I haven't heard any of Mr. Richard's other performances, but I look forward to doing so. His pacing was perfect, and portrayal of character was well done.
I loved this book!!!!! Great read, from beginning to end. The story takes A LOT of twists, and turns, from character to character. Miller does a great job of developing each and every character. The plot is AWESOME, and the writing pulls you into this town and its plight. It starts out with Brad and his 5 yr old daughter Abigail leaving New York and his psychotic druggie actress ex wife for a country setting near Thunder Rise Mountain. Soon Abby & many other children become ill and have horrifying nightmares. All about horrible evil talking creatures that only children can see. Bear, Wolf Vulture and Snake. Turns out there's an old indian legend that an evil deity is imprisoned in Thunder Rise and just waiting for the chance to escape and steal the souls of young children. hmmmmm Charlie one of the last indians of a local tribe is on a quest to save not only his nephew Tommy but the other children as well. I wish the adults would have been "let in on what is really going on" allot sooner. I loved the small town doctor as well. Its not everyday you see one going out on a limb for their patients and one with such an open mind. I loved the characters! My biggest complaint is that the sequels have nothing to do with the characters in this book. I thought the ending was setting us up for Book 2 and book 3. Nope. Totally new stories about Thunder Rise and its mystic. Don't get me wrong. There is a resolution BUT I would love to know if Brad's ex wife goes to jail or if Brad and Thomascina, his love interest, end up together. Overall a GREAT read. I loved it!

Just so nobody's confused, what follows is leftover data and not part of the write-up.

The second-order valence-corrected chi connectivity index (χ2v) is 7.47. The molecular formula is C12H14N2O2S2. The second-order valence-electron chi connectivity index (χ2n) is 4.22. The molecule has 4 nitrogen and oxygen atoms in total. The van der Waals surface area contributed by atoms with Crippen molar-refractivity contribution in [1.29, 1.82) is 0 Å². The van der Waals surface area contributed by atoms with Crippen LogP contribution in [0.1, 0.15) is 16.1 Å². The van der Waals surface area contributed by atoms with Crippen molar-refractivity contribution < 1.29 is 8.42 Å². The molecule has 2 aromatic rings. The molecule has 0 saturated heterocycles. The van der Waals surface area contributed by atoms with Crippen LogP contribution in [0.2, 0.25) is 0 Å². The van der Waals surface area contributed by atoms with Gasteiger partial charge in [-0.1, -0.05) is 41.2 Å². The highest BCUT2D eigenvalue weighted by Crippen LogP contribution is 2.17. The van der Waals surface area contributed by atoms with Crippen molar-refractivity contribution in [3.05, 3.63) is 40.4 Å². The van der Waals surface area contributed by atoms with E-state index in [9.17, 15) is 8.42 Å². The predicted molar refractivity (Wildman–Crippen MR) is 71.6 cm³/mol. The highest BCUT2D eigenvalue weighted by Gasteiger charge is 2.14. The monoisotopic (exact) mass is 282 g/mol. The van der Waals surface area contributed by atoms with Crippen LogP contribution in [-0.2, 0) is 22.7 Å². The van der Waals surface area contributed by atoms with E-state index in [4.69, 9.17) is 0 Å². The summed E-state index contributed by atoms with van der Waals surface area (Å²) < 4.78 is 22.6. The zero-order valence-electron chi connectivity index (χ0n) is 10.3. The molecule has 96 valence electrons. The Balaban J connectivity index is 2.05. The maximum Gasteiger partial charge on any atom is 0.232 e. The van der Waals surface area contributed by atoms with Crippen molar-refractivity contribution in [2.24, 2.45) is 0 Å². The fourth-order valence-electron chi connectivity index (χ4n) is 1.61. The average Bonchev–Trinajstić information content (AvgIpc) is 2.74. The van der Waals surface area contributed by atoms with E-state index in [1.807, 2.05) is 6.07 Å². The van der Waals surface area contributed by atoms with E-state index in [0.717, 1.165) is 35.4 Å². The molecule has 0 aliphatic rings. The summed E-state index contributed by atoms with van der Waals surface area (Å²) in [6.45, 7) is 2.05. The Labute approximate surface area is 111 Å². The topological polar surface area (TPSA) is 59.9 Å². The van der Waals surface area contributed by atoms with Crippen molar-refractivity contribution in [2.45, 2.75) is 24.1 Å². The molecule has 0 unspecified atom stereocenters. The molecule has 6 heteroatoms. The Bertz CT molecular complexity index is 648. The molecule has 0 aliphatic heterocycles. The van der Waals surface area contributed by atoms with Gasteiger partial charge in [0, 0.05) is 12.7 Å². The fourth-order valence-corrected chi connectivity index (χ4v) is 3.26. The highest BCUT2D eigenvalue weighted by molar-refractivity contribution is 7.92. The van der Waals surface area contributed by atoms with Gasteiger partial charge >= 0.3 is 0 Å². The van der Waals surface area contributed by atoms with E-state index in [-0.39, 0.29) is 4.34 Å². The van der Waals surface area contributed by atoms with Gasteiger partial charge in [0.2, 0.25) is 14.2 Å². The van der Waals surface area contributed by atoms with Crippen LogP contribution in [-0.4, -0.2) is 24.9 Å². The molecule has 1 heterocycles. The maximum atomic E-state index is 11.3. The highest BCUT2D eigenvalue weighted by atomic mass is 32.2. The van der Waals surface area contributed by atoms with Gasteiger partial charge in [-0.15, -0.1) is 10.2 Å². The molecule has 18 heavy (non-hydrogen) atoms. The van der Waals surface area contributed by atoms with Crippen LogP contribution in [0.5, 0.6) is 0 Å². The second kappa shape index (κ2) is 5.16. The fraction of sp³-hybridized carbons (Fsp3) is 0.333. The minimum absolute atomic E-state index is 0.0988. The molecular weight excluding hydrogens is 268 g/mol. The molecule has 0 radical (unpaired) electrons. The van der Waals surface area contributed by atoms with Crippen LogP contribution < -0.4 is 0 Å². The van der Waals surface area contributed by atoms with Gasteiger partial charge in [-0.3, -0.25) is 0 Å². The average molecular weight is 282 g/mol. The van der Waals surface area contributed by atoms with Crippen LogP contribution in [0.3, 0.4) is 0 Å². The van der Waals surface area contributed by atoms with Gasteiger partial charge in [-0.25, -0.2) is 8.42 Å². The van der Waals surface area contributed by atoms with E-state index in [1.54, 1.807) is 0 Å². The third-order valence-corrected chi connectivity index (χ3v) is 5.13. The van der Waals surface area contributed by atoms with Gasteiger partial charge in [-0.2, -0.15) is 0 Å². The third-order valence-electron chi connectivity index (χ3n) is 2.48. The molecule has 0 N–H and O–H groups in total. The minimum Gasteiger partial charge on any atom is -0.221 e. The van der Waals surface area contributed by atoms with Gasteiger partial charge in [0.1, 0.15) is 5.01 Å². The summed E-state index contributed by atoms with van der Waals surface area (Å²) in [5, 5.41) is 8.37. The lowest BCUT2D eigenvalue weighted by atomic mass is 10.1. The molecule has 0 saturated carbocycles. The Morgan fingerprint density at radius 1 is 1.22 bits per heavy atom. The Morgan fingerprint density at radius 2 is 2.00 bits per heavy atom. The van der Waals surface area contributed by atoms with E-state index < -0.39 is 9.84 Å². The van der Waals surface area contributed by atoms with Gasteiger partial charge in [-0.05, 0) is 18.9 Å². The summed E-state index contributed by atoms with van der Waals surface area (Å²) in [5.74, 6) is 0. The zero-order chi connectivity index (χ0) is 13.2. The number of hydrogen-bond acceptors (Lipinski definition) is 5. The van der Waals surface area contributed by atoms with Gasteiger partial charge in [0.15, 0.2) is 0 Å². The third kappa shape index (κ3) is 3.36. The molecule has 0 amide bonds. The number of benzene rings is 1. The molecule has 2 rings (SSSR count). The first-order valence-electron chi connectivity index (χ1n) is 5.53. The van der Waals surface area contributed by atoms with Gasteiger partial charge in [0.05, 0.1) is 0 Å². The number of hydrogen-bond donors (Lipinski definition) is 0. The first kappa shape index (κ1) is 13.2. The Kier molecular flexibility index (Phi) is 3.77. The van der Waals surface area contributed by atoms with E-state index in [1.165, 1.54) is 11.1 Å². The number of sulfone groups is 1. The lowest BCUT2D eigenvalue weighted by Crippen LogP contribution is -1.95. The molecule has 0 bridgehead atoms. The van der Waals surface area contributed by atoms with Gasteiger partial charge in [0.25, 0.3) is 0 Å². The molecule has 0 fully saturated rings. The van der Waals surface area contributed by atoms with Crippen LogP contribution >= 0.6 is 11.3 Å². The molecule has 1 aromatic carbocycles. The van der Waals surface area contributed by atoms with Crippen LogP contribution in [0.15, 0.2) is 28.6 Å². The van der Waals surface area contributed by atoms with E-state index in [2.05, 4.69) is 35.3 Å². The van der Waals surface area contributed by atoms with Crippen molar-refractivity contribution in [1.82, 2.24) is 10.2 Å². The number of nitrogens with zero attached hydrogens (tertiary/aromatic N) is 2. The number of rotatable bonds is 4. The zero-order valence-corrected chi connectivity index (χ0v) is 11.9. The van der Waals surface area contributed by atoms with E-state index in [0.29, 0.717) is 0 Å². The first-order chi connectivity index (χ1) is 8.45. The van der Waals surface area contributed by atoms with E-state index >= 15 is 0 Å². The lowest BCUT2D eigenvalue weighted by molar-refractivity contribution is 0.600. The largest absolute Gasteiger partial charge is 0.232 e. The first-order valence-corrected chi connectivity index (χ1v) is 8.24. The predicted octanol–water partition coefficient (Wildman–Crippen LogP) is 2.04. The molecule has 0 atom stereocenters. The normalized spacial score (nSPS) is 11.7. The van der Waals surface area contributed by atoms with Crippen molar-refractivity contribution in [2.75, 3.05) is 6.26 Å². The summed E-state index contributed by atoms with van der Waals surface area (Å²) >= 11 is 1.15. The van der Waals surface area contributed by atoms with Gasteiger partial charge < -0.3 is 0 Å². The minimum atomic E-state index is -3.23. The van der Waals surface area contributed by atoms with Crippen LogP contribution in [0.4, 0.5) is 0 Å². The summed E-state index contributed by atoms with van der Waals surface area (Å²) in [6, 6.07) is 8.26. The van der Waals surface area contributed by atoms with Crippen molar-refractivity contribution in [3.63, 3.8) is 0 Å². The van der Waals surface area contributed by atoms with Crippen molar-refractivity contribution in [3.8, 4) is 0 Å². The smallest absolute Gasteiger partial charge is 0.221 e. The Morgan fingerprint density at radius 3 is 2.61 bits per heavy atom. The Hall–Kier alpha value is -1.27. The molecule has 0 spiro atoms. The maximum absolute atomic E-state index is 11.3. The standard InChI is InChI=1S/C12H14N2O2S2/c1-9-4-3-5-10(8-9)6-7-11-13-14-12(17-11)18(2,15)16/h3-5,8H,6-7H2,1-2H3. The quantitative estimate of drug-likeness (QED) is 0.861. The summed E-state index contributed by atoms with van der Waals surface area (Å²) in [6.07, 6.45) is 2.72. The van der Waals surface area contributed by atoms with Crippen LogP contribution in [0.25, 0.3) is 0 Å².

I don't want to be too harsh in my review, because 1) there's still a lot that's done right in this book, and 2), other readers/listeners might not be put off by the same aspects of the work I was.
I liked the premise: an unspeakable evil has reawakened to victimize a small, relatively isolated community, preying on the community's most vulnerable members: children. G Wayne Miller writes well, and the book's overall outline/plot arc is entertaining, if overlong.
However, none of the characters in the book is particularly well-drawn out (in fact, two relatively minor characters are inexplicably given more detailed backgrounds than most of the principles). Moreover, I found several of the main characters to be fairly unlikable, although I don't believe that's the author's intention..The protagonist in particular seems to be kind of a jerk, waging a not-so-private war with his ex-wife (a nasty piece of work herself) at the expense of their daughter. But at the worst, their seemed to be no life to these characters.
And one VERY big complaint I have, which is no fault of either the writer or the narrator, is that the audio production is very sloppy in places. This ranges from weird buzzing sounds after chapters (tolerable), to long (maybe 45 seconds or so) periods of silence (not too cool) to the volume actually going out for a few seconds and then coming back as if a volume knob had been lowered and then raised, interrupting the text (unacceptable).